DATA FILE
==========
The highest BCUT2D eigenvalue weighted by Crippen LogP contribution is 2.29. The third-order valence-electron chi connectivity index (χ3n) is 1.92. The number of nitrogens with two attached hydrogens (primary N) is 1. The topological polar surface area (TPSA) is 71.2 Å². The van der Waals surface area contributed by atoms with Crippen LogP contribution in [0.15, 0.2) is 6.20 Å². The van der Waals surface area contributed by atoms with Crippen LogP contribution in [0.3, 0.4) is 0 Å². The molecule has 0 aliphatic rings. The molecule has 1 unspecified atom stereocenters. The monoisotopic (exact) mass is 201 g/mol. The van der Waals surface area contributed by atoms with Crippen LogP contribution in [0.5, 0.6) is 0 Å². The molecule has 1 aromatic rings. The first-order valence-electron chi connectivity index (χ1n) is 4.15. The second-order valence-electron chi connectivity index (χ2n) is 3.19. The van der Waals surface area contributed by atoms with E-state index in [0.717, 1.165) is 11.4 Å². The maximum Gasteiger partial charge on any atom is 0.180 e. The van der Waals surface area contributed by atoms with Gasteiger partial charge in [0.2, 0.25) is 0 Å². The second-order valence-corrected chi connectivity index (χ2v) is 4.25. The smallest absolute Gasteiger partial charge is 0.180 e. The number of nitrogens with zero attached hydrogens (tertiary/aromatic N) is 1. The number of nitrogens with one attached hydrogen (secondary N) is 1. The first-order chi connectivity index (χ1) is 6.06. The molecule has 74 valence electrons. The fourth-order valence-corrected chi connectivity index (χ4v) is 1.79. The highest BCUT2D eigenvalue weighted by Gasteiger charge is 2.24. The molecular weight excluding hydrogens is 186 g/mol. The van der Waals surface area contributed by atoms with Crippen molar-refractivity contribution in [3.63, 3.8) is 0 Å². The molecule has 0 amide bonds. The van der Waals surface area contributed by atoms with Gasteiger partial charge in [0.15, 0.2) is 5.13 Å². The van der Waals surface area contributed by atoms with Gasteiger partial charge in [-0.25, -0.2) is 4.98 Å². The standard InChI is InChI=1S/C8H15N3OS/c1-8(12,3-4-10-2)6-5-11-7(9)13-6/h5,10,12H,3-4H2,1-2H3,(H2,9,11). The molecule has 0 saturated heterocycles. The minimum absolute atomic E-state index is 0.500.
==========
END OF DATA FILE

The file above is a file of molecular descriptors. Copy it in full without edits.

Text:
The highest BCUT2D eigenvalue weighted by Crippen LogP contribution is 2.29. The third-order valence-electron chi connectivity index (χ3n) is 1.92. The number of nitrogens with two attached hydrogens (primary N) is 1. The topological polar surface area (TPSA) is 71.2 Å². The van der Waals surface area contributed by atoms with Crippen LogP contribution in [0.15, 0.2) is 6.20 Å². The van der Waals surface area contributed by atoms with Crippen LogP contribution in [0.3, 0.4) is 0 Å². The molecule has 0 aliphatic rings. The molecule has 1 unspecified atom stereocenters. The monoisotopic (exact) mass is 201 g/mol. The van der Waals surface area contributed by atoms with Crippen LogP contribution in [0.5, 0.6) is 0 Å². The molecule has 1 aromatic rings. The first-order valence-electron chi connectivity index (χ1n) is 4.15. The second-order valence-electron chi connectivity index (χ2n) is 3.19. The van der Waals surface area contributed by atoms with E-state index in [0.717, 1.165) is 11.4 Å². The maximum Gasteiger partial charge on any atom is 0.180 e. The van der Waals surface area contributed by atoms with Gasteiger partial charge in [0.2, 0.25) is 0 Å². The second-order valence-corrected chi connectivity index (χ2v) is 4.25. The smallest absolute Gasteiger partial charge is 0.180 e. The number of nitrogens with zero attached hydrogens (tertiary/aromatic N) is 1. The number of nitrogens with one attached hydrogen (secondary N) is 1. The first-order chi connectivity index (χ1) is 6.06. The molecule has 74 valence electrons. The fourth-order valence-corrected chi connectivity index (χ4v) is 1.79. The highest BCUT2D eigenvalue weighted by Gasteiger charge is 2.24. The molecular weight excluding hydrogens is 186 g/mol. The van der Waals surface area contributed by atoms with Crippen molar-refractivity contribution in [3.63, 3.8) is 0 Å². The molecule has 0 amide bonds. The van der Waals surface area contributed by atoms with Gasteiger partial charge in [0.15, 0.2) is 5.13 Å². The van der Waals surface area contributed by atoms with Gasteiger partial charge in [-0.25, -0.2) is 4.98 Å². The standard InChI is InChI=1S/C8H15N3OS/c1-8(12,3-4-10-2)6-5-11-7(9)13-6/h5,10,12H,3-4H2,1-2H3,(H2,9,11). The molecule has 0 saturated heterocycles. The minimum absolute atomic E-state index is 0.500.